Such a tube is extremely suitable for a heattransfer device to be used in connection with a pre-heater chamber of a hot air furnace. A gas chamber 20 is formed between an outer wall 22 of the unit and the finned tube, indicated asa whole by the numeral 24, in Figure 5 forms the inner wall of the heat-transfer unit. A flanged nipple 26 is usually employed for connecting the device with the fire box outlet of the furnace and through which passes the products of combustion from the furnace.- A discharge nipple 28 is indicated as being located in the lower diametrically opposite side of the member 22 and conveys the gas fumes and smoke out and away from the chamber 20.

It should be apparent, therefore, that a longitudinal chamber 30 is formed within the finned tubular member, and this chamber is across the path of the flow of smoke through the chamber 20. The chamber 2llis closed by a bottom 32 and a cover 34 and suitably sealed to prevent leakage of the smoke and other gases. Air is passed through the chamber 20 generally from the tube or nipple 26 to the outlet nipple 28, and such heat, as would otherwise escape up the chimney with the products of combustion, is absorbed by the outer radial fins l4 and the curved segments, and is transferred internally to the inner fins l2. Fins l2 are thus heated and the heat which they attain is removed or absorbed by the stream of air passing'through the chamber 30 and along the faces of the fins and the cylindrical wall of the chamber.

. An important advantage of the construction taught by this disclosure is that the outer fins I4 and the inner fins l2 are substantially integral with the segments so that the heat which 2,291,9e5 showing of Figure 4 includes the inner flange l2 the outer fins absorb is rapidly passed and conveyed to the inner fins for absorption by the air passed thereover.

In the drawing wherein are employed i'our arcuate wall segments, the members l0 form approximately one-quarter of the circumference of the cylinder which they comprise when they are joined together. If it is determined that three inner fins or even two inner fins were all that were necessary, a finned tube of that nature would include only three or two arcuate segments which would each be arcuate and comprise onethird of one-half of the circumference of the cylinder which was being formed. By the same principle a tube having, for example, six fins would have six segmental wall sections ill, each being approximately one-sixth the circumference of the tube formed.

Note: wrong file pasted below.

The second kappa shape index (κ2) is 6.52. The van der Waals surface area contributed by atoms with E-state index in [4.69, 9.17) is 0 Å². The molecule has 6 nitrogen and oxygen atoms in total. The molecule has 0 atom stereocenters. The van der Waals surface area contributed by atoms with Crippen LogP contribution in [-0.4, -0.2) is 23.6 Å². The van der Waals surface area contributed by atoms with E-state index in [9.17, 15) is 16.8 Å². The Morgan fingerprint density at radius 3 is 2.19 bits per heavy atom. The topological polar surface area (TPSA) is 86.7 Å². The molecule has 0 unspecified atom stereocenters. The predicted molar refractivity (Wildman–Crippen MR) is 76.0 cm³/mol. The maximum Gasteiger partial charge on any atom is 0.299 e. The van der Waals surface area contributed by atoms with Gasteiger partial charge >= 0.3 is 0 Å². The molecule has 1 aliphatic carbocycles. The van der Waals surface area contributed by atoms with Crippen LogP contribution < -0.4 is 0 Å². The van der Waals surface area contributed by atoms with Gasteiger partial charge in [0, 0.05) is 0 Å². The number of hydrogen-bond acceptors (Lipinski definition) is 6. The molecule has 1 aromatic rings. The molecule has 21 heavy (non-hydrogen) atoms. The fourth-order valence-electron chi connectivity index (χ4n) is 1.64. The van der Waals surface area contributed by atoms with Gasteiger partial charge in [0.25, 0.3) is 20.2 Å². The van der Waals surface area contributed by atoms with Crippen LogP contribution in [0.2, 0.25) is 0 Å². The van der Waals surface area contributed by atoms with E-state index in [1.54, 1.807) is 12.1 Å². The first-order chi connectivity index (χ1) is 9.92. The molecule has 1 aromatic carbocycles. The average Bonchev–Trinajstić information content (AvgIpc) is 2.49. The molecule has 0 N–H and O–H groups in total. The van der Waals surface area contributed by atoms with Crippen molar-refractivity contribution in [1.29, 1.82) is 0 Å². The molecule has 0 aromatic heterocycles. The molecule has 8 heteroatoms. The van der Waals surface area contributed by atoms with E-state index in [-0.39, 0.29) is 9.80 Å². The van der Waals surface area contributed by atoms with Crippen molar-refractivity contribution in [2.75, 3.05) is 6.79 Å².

If as is often the ,case in devices of this nature, it be desired that the inner fins or the outer fins have air directing members, such as curved tips or ears or the like, it is a simple matter to merely cut the edge of the fin' and to bend the tip out so that air impacts against the curved face of the ear.

'I claim:

l. A tube having multiple inner and multiple outer longitudinally extending fins, which tube comprises a plurality of wall sections, each of said wall sections comprising an arcuate tube segment having a flange directed outward along one longitudinal edge and another flange directed inward along the other longitudinal edge of said segment, said plurality of segments being joined together one to another by a head of welding running longitudinally along the juncture at their points of bend of two adjoining sections to seal the tube in a fluid tight manner, said wall sections and said inner and outer flanges having an equal thickness throughout.

2. The method of forming a symmetrical connector member having multiple inner fins and multiple outer fins, which method comprises forming a plurality of separate wall sections, bending a flange outward along one longitudinal edge of said section, bending another flange inward along the other longitudinal edge of each said section, aligning the external flange of one wall with the internal flange of the adjoining wall sections, and joining a number of separated sections one to another at their points of bend to form a symmetrical conductor member.

3. The method of forming a finned member which comprises the steps of forming a wall section, bending a flange along one edge of said section, bending another flange along the opposite edge of said section in an opposed direction to thefirst said flange, aligning a flange on one section with the oppositely disposed flange of the adjoining section, and joining a number of said segments one to another at their points of bend.

4. The method of forming a symmetrical conductor member having multiple inner fins, said method comprising forming a longitudinally curved wall section, bending a flange inward along a longitudinal edge of said section, join-

Referenced by
Citing PatentFiling datePublication dateApplicantTitle
US2647075 *Jan 8, 1948Jul 28, 1953Anglo Iranian Oil Co LtdCatalytic cracking of petroleum hydrocarbons with a clay treated catalyst
US2689712 *Aug 17, 1951Sep 21, 1954United Aircraft ProdReservoir for congealable liquids
US2699584 *Feb 28, 1950Jan 18, 1955Woodworth Ind Process CompanyFlint tube mold and method of making the same
US3068905 *Mar 28, 1960Dec 18, 1962Westinghouse Electric CorpExtended surface fins for heat exchange tubes
US3124197 *Apr 26, 1953Mar 10, 1964 Addmxnal spaces in home a
US3301276 *Sep 14, 1964Jan 31, 1967Trianco LtdFlow retarders for fire tubes of boilers
US3719173 *Oct 12, 1971Mar 6, 1973Viessmann HansHeat exchanging apparatus
US4132263 *May 26, 1977Jan 2, 1979Stinnett M WayneCombined household heating and cooling unit for air and water
US4580621 *Mar 27, 1984Apr 8, 1986John LovrichHeat exchanger for recovery of waste heat from flue gases
US5448830 *Nov 30, 1991Sep 12, 1995Gea Luftkuhler GmbhProcess for the production of a heat exchanger and apparatus for carrying out the method
Classifications
U.S. Classification165/179, 165/154, 165/901, 29/890.46
International ClassificationF28F1/42
Cooperative ClassificationF28F1/422, F28F1/42, Y10S165/901
European ClassificationF28F1/42B, F28F1/42